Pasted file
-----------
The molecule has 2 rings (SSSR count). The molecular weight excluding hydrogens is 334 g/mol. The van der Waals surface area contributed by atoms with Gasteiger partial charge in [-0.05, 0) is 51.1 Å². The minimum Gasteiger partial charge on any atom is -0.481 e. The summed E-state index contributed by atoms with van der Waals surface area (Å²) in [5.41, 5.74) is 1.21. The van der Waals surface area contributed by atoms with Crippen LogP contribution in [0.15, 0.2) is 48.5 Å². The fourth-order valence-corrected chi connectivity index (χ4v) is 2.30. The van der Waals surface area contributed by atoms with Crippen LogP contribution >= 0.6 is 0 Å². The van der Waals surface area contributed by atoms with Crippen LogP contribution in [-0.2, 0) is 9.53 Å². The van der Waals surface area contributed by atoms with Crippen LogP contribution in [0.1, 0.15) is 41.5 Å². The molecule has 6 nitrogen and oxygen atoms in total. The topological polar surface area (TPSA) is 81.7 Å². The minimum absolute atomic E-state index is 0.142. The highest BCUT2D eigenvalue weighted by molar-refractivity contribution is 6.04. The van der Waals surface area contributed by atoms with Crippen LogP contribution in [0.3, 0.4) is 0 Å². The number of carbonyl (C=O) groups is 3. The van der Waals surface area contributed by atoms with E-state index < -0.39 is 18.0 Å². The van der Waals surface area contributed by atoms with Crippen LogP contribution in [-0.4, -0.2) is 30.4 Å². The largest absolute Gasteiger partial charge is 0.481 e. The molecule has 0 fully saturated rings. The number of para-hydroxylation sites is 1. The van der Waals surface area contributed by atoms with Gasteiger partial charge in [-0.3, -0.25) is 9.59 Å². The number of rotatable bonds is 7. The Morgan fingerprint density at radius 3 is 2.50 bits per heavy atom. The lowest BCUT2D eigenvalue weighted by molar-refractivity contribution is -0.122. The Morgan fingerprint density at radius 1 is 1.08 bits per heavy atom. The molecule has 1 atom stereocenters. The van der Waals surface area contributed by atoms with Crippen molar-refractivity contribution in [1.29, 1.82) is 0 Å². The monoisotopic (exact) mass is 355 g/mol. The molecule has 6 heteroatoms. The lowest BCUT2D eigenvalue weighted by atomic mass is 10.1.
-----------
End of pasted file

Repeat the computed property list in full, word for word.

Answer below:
The molecule has 2 rings (SSSR count). The molecular weight excluding hydrogens is 334 g/mol. The van der Waals surface area contributed by atoms with Gasteiger partial charge in [-0.05, 0) is 51.1 Å². The minimum Gasteiger partial charge on any atom is -0.481 e. The summed E-state index contributed by atoms with van der Waals surface area (Å²) in [5.41, 5.74) is 1.21. The van der Waals surface area contributed by atoms with Crippen LogP contribution in [0.15, 0.2) is 48.5 Å². The fourth-order valence-corrected chi connectivity index (χ4v) is 2.30. The van der Waals surface area contributed by atoms with Crippen LogP contribution >= 0.6 is 0 Å². The van der Waals surface area contributed by atoms with Crippen LogP contribution in [-0.2, 0) is 9.53 Å². The van der Waals surface area contributed by atoms with Crippen LogP contribution in [0.1, 0.15) is 41.5 Å². The molecule has 6 nitrogen and oxygen atoms in total. The topological polar surface area (TPSA) is 81.7 Å². The minimum absolute atomic E-state index is 0.142. The highest BCUT2D eigenvalue weighted by molar-refractivity contribution is 6.04. The van der Waals surface area contributed by atoms with Crippen LogP contribution in [0.3, 0.4) is 0 Å². The number of carbonyl (C=O) groups is 3. The van der Waals surface area contributed by atoms with E-state index < -0.39 is 18.0 Å². The van der Waals surface area contributed by atoms with Crippen LogP contribution in [-0.4, -0.2) is 30.4 Å². The largest absolute Gasteiger partial charge is 0.481 e. The molecule has 0 fully saturated rings. The number of para-hydroxylation sites is 1. The van der Waals surface area contributed by atoms with Gasteiger partial charge in [-0.3, -0.25) is 9.59 Å². The number of rotatable bonds is 7. The Morgan fingerprint density at radius 3 is 2.50 bits per heavy atom. The lowest BCUT2D eigenvalue weighted by molar-refractivity contribution is -0.122. The Morgan fingerprint density at radius 1 is 1.08 bits per heavy atom. The molecule has 1 atom stereocenters. The van der Waals surface area contributed by atoms with Crippen molar-refractivity contribution in [1.29, 1.82) is 0 Å². The monoisotopic (exact) mass is 355 g/mol. The molecule has 6 heteroatoms. The lowest BCUT2D eigenvalue weighted by atomic mass is 10.1.